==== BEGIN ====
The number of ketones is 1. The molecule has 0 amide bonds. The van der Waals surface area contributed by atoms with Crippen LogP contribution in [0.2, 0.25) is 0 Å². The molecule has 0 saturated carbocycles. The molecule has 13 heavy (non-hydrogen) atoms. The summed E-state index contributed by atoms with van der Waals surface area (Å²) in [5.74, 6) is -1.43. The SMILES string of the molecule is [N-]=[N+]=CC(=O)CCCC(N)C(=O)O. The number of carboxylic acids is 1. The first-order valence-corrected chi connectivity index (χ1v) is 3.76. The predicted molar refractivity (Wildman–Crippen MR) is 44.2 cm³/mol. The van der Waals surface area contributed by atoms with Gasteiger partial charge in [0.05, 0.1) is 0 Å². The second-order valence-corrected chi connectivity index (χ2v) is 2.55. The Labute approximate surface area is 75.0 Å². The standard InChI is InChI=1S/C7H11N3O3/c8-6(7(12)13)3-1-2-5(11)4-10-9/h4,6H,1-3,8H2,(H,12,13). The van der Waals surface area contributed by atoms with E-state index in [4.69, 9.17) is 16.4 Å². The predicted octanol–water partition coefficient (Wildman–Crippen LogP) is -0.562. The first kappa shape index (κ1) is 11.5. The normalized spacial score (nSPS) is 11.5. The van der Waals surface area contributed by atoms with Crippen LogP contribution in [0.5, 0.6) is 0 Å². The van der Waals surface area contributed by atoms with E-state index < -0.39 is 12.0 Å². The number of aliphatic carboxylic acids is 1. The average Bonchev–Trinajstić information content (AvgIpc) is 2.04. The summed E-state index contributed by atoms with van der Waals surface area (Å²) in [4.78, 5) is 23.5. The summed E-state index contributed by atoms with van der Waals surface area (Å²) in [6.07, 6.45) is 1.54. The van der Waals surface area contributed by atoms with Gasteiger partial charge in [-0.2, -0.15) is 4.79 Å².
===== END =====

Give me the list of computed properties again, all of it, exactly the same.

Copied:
The number of ketones is 1. The molecule has 0 amide bonds. The van der Waals surface area contributed by atoms with Crippen LogP contribution in [0.2, 0.25) is 0 Å². The molecule has 0 saturated carbocycles. The molecule has 13 heavy (non-hydrogen) atoms. The summed E-state index contributed by atoms with van der Waals surface area (Å²) in [5.74, 6) is -1.43. The SMILES string of the molecule is [N-]=[N+]=CC(=O)CCCC(N)C(=O)O. The number of carboxylic acids is 1. The first-order valence-corrected chi connectivity index (χ1v) is 3.76. The predicted molar refractivity (Wildman–Crippen MR) is 44.2 cm³/mol. The van der Waals surface area contributed by atoms with Gasteiger partial charge in [0.05, 0.1) is 0 Å². The second-order valence-corrected chi connectivity index (χ2v) is 2.55. The Labute approximate surface area is 75.0 Å². The standard InChI is InChI=1S/C7H11N3O3/c8-6(7(12)13)3-1-2-5(11)4-10-9/h4,6H,1-3,8H2,(H,12,13). The van der Waals surface area contributed by atoms with E-state index in [4.69, 9.17) is 16.4 Å². The predicted octanol–water partition coefficient (Wildman–Crippen LogP) is -0.562. The first kappa shape index (κ1) is 11.5. The normalized spacial score (nSPS) is 11.5. The van der Waals surface area contributed by atoms with Crippen LogP contribution in [0.5, 0.6) is 0 Å². The van der Waals surface area contributed by atoms with E-state index < -0.39 is 12.0 Å². The number of aliphatic carboxylic acids is 1. The average Bonchev–Trinajstić information content (AvgIpc) is 2.04. The summed E-state index contributed by atoms with van der Waals surface area (Å²) in [4.78, 5) is 23.5. The summed E-state index contributed by atoms with van der Waals surface area (Å²) in [6.07, 6.45) is 1.54. The van der Waals surface area contributed by atoms with Gasteiger partial charge in [-0.2, -0.15) is 4.79 Å².